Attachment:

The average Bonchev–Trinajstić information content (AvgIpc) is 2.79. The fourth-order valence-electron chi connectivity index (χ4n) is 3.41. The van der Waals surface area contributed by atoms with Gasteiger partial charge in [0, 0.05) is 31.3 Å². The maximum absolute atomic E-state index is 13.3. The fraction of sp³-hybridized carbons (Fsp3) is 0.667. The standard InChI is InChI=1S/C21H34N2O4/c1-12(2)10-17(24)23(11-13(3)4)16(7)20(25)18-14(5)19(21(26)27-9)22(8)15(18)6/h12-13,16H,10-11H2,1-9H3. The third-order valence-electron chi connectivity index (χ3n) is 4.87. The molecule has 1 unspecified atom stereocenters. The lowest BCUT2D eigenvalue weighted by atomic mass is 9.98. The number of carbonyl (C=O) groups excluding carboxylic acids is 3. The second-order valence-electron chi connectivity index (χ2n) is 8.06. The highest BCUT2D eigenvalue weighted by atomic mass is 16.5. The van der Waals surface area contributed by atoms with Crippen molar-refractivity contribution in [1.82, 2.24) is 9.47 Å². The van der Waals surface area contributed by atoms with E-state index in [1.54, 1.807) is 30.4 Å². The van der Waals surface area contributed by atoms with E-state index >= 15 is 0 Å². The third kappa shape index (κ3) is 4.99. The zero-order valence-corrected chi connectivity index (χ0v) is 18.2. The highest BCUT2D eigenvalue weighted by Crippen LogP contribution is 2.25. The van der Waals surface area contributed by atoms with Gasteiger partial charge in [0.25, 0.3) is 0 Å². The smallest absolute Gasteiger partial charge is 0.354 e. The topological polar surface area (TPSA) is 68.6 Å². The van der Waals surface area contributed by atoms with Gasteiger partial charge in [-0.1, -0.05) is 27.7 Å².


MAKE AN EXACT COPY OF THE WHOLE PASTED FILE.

The average Bonchev–Trinajstić information content (AvgIpc) is 2.79. The fourth-order valence-electron chi connectivity index (χ4n) is 3.41. The van der Waals surface area contributed by atoms with Gasteiger partial charge in [0, 0.05) is 31.3 Å². The maximum absolute atomic E-state index is 13.3. The fraction of sp³-hybridized carbons (Fsp3) is 0.667. The standard InChI is InChI=1S/C21H34N2O4/c1-12(2)10-17(24)23(11-13(3)4)16(7)20(25)18-14(5)19(21(26)27-9)22(8)15(18)6/h12-13,16H,10-11H2,1-9H3. The third-order valence-electron chi connectivity index (χ3n) is 4.87. The molecule has 1 unspecified atom stereocenters. The lowest BCUT2D eigenvalue weighted by atomic mass is 9.98. The number of carbonyl (C=O) groups excluding carboxylic acids is 3. The second-order valence-electron chi connectivity index (χ2n) is 8.06. The highest BCUT2D eigenvalue weighted by atomic mass is 16.5. The van der Waals surface area contributed by atoms with Crippen molar-refractivity contribution in [1.82, 2.24) is 9.47 Å². The van der Waals surface area contributed by atoms with E-state index in [1.54, 1.807) is 30.4 Å². The van der Waals surface area contributed by atoms with E-state index >= 15 is 0 Å². The third kappa shape index (κ3) is 4.99. The zero-order valence-corrected chi connectivity index (χ0v) is 18.2. The highest BCUT2D eigenvalue weighted by Crippen LogP contribution is 2.25. The van der Waals surface area contributed by atoms with Gasteiger partial charge in [0.25, 0.3) is 0 Å². The smallest absolute Gasteiger partial charge is 0.354 e. The topological polar surface area (TPSA) is 68.6 Å². The van der Waals surface area contributed by atoms with Gasteiger partial charge in [-0.1, -0.05) is 27.7 Å².